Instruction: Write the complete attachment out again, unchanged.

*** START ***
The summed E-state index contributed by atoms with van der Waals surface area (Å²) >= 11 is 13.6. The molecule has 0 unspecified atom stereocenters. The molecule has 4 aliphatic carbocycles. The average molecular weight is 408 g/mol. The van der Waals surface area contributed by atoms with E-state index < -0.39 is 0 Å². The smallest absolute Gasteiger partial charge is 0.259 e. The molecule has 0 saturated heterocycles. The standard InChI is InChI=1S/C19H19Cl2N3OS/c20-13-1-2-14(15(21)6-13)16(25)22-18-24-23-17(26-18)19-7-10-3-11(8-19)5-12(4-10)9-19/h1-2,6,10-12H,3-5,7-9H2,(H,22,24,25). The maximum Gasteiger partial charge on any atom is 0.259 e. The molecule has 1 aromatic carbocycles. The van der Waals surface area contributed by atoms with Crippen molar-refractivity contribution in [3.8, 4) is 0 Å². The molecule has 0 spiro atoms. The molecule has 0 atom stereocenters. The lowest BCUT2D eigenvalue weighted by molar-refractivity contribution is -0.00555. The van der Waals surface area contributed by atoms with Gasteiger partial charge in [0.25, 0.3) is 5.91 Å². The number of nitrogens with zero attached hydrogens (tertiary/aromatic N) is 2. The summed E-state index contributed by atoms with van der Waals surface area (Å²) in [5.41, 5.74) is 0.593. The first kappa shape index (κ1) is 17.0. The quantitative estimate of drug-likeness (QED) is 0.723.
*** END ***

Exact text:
The summed E-state index contributed by atoms with van der Waals surface area (Å²) >= 11 is 13.6. The molecule has 0 unspecified atom stereocenters. The molecule has 4 aliphatic carbocycles. The average molecular weight is 408 g/mol. The van der Waals surface area contributed by atoms with E-state index < -0.39 is 0 Å². The smallest absolute Gasteiger partial charge is 0.259 e. The molecule has 0 saturated heterocycles. The standard InChI is InChI=1S/C19H19Cl2N3OS/c20-13-1-2-14(15(21)6-13)16(25)22-18-24-23-17(26-18)19-7-10-3-11(8-19)5-12(4-10)9-19/h1-2,6,10-12H,3-5,7-9H2,(H,22,24,25). The maximum Gasteiger partial charge on any atom is 0.259 e. The molecule has 1 aromatic carbocycles. The van der Waals surface area contributed by atoms with Crippen molar-refractivity contribution in [3.8, 4) is 0 Å². The molecule has 0 spiro atoms. The molecule has 0 atom stereocenters. The lowest BCUT2D eigenvalue weighted by molar-refractivity contribution is -0.00555. The van der Waals surface area contributed by atoms with Gasteiger partial charge in [0.25, 0.3) is 5.91 Å². The number of nitrogens with zero attached hydrogens (tertiary/aromatic N) is 2. The summed E-state index contributed by atoms with van der Waals surface area (Å²) in [5.41, 5.74) is 0.593. The first kappa shape index (κ1) is 17.0. The quantitative estimate of drug-likeness (QED) is 0.723.